Judenrat (Jewish Councils)

Judenrat (Jewish Councils) were established by the German administration to oversee all internal Jewish affairs in the ghettos, including housing, food, welfare, law and order and employment. In the Lodz ghetto, Chaim Rumkowski was appointed as the head of the ghetto.

Prev Next

Lodz Ghetto Building Department, 1941

Jewish police in the Lodz Ghetto

One page of a list of Jews in the ghetto

Workers in the Lodz Ghetto food distribution department, March 1941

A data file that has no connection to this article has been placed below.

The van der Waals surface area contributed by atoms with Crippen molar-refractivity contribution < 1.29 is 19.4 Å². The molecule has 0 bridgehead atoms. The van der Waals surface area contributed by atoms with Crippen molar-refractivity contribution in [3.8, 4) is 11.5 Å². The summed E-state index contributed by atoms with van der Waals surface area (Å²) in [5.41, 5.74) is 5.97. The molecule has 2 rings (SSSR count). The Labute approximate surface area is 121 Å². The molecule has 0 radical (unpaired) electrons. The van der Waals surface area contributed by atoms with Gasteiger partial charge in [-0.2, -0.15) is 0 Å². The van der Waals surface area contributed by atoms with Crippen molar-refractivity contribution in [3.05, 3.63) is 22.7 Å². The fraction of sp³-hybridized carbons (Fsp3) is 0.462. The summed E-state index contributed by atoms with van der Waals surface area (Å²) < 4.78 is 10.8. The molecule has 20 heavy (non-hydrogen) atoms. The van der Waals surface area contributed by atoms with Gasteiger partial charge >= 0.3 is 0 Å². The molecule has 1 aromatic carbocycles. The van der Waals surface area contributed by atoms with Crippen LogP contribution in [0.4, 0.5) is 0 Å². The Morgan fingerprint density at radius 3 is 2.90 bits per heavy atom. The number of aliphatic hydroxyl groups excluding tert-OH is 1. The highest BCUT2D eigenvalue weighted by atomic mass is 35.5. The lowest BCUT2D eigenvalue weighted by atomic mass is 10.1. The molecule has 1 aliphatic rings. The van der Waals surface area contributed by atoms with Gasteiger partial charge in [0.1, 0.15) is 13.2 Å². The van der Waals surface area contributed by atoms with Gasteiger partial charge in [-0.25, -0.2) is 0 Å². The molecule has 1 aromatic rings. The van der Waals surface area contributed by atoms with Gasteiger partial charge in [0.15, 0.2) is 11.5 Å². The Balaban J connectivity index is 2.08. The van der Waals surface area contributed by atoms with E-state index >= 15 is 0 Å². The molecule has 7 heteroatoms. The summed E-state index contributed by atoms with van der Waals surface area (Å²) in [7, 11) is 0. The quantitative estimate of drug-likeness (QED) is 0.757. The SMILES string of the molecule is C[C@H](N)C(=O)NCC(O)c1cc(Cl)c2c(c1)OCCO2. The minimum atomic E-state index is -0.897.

As time progressed, the Judenrat were increasingly required to oversee the deportation of Jews for work outside the ghetto. The majority of deportees were sent to concentration and extermination camps. The Judenrat were caught between the need to satisfy German demands, while trying to represent interests of the Jewish community. As Rumkowski complied with German directives, the ghetto populace increasingly saw him as a Nazi collaborator. Although Rumkowski was awarded significant autonomy in the ghetto, the concept of Jewish self-government was, in fact, a façade constructed by the Germans in order to obtain the leader’s cooperation. If he failed to please the German administration he could be instantly dismissed.